New data have been released contradicting Republican propaganda about the "failing" Affordable Care Act. What may be more embarrassing to the hardliners pushing repeal is that it comes from the government, specifically the Department of Health and Human Services.
Under Secretary Tom Price, the department has been a fount of anti-ACA rhetoric. But in an annual report about the ACA's risk-management provisions issued Friday, Health and Human Services established that the key programs are "working as intended," protecting insurers from unexpectedly large risks and moderating premiums for consumers.
Not only that, the data "would seem to refute the commonly held belief that the marketplace population is becoming sicker," observes health economist Timothy Jost, writing in Health Affairs. In fact, according to the figures from 2016 in the latest report, the customer base is getting healthier and the risk pools have been stabilizing.
The report covers the ACA's permanent risk adjustment program and its temporary reinsurance program, which ran from 2014 through the end of last year and then expired.
The first program imposes a charge on plans with lower average risks and transfers those funds to the higher-risk plans. It's designed to be neutral within each state, and the HHS data show that's exactly what has happened. Among California's 15 eligible insurance carriers, about $392.7 million appears on both sides of the ledger for 2016.
The idea of risk adjustment is to remove the incentive for insurers to cherry-pick healthy customers. Although the ACA requires that insurers in the individual market sell insurance to all applicants without surcharging them for pre-existing conditions or their medical histories, there are many ways for insurers to discourage sicker patients from signing up — for instance, they can drop certain drugs from their prescription formularies or assemble narrow physician networks that skimp on certain specialties. Thanks to risk-adjustment, the more successful such plans are in achieving low-risk enrollment pools, the more they'll get dinged for a payment each year.
Reinsurance was designed to protect insurers from individual high-cost enrollees. It was limited to the first three years of the individual exchanges, 2014-16, on the reasoning that by the end of that period insurers would have enough experience and sufficiently large customer bases to cover high-cost outliers without assistance. The provision was to pay out $20 billion to insurers via assessments on the industry over its three-year life. Payment requests came to about $7.5 billion for 2016.
Programs like these are anything but novel. They're permanent features of Medicare Part D, the prescription drug program that was championed by Republican lawmakers when it was enacted in 2003. Part D also includes a risk-corridor provision, which places an assessment on insurers collecting large profits from the program and pays them out to insurers with commensurate losses.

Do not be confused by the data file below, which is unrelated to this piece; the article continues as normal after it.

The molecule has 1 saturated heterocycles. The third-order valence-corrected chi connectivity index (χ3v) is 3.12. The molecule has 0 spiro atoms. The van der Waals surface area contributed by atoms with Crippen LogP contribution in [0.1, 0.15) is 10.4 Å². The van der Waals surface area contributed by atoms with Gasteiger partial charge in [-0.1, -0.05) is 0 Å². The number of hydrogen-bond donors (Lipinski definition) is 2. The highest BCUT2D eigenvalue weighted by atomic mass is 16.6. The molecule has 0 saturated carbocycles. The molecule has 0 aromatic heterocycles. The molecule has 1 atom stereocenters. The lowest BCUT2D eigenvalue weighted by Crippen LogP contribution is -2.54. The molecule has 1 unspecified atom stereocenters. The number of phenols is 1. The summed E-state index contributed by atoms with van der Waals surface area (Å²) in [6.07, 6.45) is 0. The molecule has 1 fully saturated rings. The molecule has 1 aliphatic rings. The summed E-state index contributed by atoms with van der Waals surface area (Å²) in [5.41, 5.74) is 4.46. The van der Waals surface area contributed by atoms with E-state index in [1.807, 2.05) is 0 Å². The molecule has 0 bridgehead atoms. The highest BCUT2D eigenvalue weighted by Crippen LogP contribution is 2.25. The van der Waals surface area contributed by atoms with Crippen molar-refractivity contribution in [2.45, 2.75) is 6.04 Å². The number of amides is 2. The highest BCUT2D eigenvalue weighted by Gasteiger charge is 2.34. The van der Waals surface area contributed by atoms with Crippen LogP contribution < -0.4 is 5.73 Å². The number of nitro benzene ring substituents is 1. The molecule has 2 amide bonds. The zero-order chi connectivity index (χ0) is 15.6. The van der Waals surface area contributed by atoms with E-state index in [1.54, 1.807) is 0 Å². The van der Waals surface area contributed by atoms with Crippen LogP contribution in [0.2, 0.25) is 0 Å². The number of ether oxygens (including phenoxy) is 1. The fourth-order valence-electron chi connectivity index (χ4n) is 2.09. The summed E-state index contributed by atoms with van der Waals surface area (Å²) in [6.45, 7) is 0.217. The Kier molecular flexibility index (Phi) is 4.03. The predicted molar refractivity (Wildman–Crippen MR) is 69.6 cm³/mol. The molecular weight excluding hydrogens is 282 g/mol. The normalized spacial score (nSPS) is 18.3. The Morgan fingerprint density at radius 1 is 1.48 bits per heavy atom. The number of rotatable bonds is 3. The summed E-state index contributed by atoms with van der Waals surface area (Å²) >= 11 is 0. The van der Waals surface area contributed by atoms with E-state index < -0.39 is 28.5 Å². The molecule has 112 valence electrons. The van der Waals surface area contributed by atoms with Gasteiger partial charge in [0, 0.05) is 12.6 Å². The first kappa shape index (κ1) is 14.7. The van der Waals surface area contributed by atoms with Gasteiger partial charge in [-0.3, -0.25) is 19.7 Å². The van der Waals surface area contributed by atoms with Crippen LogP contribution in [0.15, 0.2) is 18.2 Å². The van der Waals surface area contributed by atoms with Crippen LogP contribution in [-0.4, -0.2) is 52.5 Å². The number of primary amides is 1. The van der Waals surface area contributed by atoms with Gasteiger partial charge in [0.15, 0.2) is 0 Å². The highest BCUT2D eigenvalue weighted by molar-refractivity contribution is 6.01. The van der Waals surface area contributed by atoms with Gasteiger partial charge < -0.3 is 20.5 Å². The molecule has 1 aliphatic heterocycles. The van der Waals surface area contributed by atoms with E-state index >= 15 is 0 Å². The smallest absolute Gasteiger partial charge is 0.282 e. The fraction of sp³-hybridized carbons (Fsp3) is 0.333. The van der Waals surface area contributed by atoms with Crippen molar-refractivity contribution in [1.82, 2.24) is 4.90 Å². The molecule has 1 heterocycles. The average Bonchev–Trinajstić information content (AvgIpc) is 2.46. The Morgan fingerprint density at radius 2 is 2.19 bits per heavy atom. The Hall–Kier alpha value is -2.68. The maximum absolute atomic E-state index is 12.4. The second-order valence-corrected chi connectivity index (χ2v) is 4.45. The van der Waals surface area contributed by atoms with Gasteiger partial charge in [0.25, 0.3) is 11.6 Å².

The ACA also has a risk-corridor provision, but it was seriously hamstrung by congressional Republicans, who suddenly decided that it was an insurer "bailout" even though they wrote it into their Part D legislation. We've reported before on the flagrant hypocrisy of this act (we're looking at you, Marco Rubio, R-Fla.), which merely drove up costs for consumers.
But Jost correctly observes that the risk management programs have worked, as is documented in Friday's HHS report and the previous annual surveys. In 2016, reinsurance is estimated to have reduced net claim costs by 4%-6%. Its termination, Jost writes, "has been a major driver of premium increases for 2017 and 2018." As a result, both the House and Senate Obamacare repeal bills include more reinsurance funds for the individual market.
The conclusions in the Department of Health and Human Services report confirm that the ACA marketplace was stabilizing through 2016, despite GOP claims to the contrary. In fact, the marketplace did better than expected.
"There were a number of reasons to believe that risk scores would be higher for the 2016 benefit year relative to the 2014 benefit year," HHS reported. Among other factors, the average enrollee spent more months on the exchanges in 2016 than in previous years. That typically leads to higher claims, because it produces "increased numbers of reported diagnoses, higher risk scores, and greater paid claims amounts per member, even when the risk profile of the membership is held constant…. Despite these factors, risk scores were stable in the individual market and decreased by 4 percent in the small group market."
What will the ACA's enemies in Congress, the White House, and the office of HHS Secretary Tom Price make of this report, since it gives the lie to the argument that Obamacare is in a "death spiral" (House Speaker Paul Ryan, R-Wisc.)? The betting here is that if they can't distort its findings to say the opposite of what's there in black and white, then you won't be hearing much about it at all.
So far, that's the case: Price, who was last heard praising the Senate GOP's incompetent and malevolent Obamacare repeal bill, has been silent on his own agency's data showing that Obamacare is working as designed, and that it's helping Americans get healthier and stay that way.
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